Phantoms of the railway - the ghost lines of Welwyn and Harpenden
- Credit: Wikimedia Commons/Ben Brooksbank
The sound of sharp whistles haunting the night air, the smell of steam in the air, and the vibrations on long lost railway lines... Watch out, it could be a ghost train!
The closure of many small railway stations during Dr Beeching's 1960s cull had a devastating effect on many communities in Herts, as they lost their rail connection to the world.
Sometimes whole branch lines disappeared, and even when they survived, intermediate stops disappeared, and although the county still has major routes travelling north to south, there is no longer any means of travelling east-west by rail.
Hertford to Welwyn
The Hertford-Welwyn line had intermediate stations at Hertingfordbury and Cole Green, plus a couple of extra stops that opened briefly in 1905.
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Cole Green found fame in 1951 when it was used in the film The Lady with a Lamp when British film star Anna Neagle as Florence Nightingale turns up at the station near her home. The line closed to passengers that year, with goods continuing until 1962, and the track being lifted in 1967, which gave film crews an opportunity to shoot a few movies.
Today the former route of the railway line still has its travellers, although of the leisurely kind, as the popular Cole Green Way walking and cycling route (National Cycle Network Route 57), but back in the day you could have continued your rail journey west by taking a train to Harpenden.
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Welwyn to Harpenden
The nine-mile Welwyn to Harpenden line opened in 1860 and was part of the Dunstable Branch Lines that joined the Bedfordshire market town with the likes of Leighton Buzzard and Welwyn. The Harpenden end of this was closed in 1965.
Having crossed under the A1, the branch arrived at Ayot (for the village of Ayot St Peter), a station that closed earlier in 1948 after a fire destroyed the station. Like the Cole Green Way, you can still walk or cycle the route of the trackbed along the Ayot Greenway, again part of National Cycle Network Route 57.
Next along the former track the train would have pulled into Wheathampstead, a single platform station. It has been happily restored, replete with platform, shelter, a section of track and wagon and even a life-size model of George Bernard Shaw of nearby Ayot St Lawrence waiting for a train (it may be some time). The station features in the village’s heritage trail.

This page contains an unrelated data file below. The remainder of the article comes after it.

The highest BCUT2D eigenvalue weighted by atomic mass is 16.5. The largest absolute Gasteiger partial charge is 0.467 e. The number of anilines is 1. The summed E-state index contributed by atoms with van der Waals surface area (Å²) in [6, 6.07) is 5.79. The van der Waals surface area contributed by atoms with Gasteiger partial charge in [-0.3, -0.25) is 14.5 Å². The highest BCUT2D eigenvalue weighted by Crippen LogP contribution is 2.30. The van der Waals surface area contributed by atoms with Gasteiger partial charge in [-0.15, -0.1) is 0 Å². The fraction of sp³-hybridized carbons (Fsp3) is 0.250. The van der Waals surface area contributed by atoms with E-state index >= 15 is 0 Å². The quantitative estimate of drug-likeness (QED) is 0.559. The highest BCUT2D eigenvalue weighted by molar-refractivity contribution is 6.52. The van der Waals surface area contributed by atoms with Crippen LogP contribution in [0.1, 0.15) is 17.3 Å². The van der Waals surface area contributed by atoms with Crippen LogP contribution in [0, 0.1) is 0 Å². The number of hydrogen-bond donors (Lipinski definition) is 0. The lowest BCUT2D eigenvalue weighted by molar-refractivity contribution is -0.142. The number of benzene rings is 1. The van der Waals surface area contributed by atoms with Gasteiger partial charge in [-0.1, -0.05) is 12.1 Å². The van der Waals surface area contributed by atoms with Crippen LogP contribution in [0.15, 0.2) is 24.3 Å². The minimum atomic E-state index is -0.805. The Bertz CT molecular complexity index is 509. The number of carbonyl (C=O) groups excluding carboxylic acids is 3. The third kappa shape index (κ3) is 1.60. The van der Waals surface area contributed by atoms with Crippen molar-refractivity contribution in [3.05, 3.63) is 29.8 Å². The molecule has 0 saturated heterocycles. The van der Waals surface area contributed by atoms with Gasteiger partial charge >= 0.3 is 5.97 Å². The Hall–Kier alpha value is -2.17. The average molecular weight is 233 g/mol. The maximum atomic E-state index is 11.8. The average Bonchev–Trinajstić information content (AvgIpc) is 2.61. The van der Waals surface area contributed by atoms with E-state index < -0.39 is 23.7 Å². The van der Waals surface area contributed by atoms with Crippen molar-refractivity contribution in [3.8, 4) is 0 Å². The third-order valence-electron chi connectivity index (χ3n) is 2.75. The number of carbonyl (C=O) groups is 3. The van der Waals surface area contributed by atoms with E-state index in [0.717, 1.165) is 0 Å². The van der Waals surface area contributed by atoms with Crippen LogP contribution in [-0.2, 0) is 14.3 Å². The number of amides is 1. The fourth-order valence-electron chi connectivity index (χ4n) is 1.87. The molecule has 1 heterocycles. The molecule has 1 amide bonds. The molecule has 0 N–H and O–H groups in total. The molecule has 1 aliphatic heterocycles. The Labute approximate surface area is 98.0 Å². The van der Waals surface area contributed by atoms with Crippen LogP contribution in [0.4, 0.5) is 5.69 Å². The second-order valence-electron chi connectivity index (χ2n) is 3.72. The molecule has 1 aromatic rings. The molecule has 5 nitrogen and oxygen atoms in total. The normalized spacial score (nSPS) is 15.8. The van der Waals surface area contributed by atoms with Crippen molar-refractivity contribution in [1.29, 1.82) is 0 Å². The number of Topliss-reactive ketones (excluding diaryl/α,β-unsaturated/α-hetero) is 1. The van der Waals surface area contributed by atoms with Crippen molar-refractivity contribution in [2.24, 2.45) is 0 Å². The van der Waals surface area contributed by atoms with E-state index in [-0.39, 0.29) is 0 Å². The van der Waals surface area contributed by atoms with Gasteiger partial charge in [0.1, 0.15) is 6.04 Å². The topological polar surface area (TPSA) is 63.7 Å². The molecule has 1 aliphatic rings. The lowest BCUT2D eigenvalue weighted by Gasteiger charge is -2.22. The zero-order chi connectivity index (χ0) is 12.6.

The line then crossed over the river Lea to arrive at Harpenden East station. Having opened as Harpenden in 1860, the station was renamed Harpenden East in 1950 to distinguish it from the town’s other station, Harpenden Central, which remains as the modern Harpenden station on the Midland Main Line. Harpenden East was closed with the Welwyn branch in 1965 and the station subsequently demolished and housing built on the site.
The Nickey Line
Today’s Harpenden station was once the junction for the Nickey Line, which was also nine miles and a continuation of the east-west route heading from Harpenden to Hemel Hempstead where it would have met the West Coast Main Line.
The Nickey Line was opened in 1877 and saw its last passengers 70 years later. It had its own Hemel Hempstead station which was originally the terminus of the Nickey Line before this was extended through Heath Park Halt in 1905 (which became the new passenger terminus), and over the Grand Union Canal and river Bulbourne, and the A41, to arrive at a gasworks siding at Duckhall. The Nickey Line happily lives on as a footpath and cycle way, which opened in 1985. It occupies around seven miles of the former route.
An expanded version of this feature can be found in this month's Hertfordshire Life magazine, now on sale.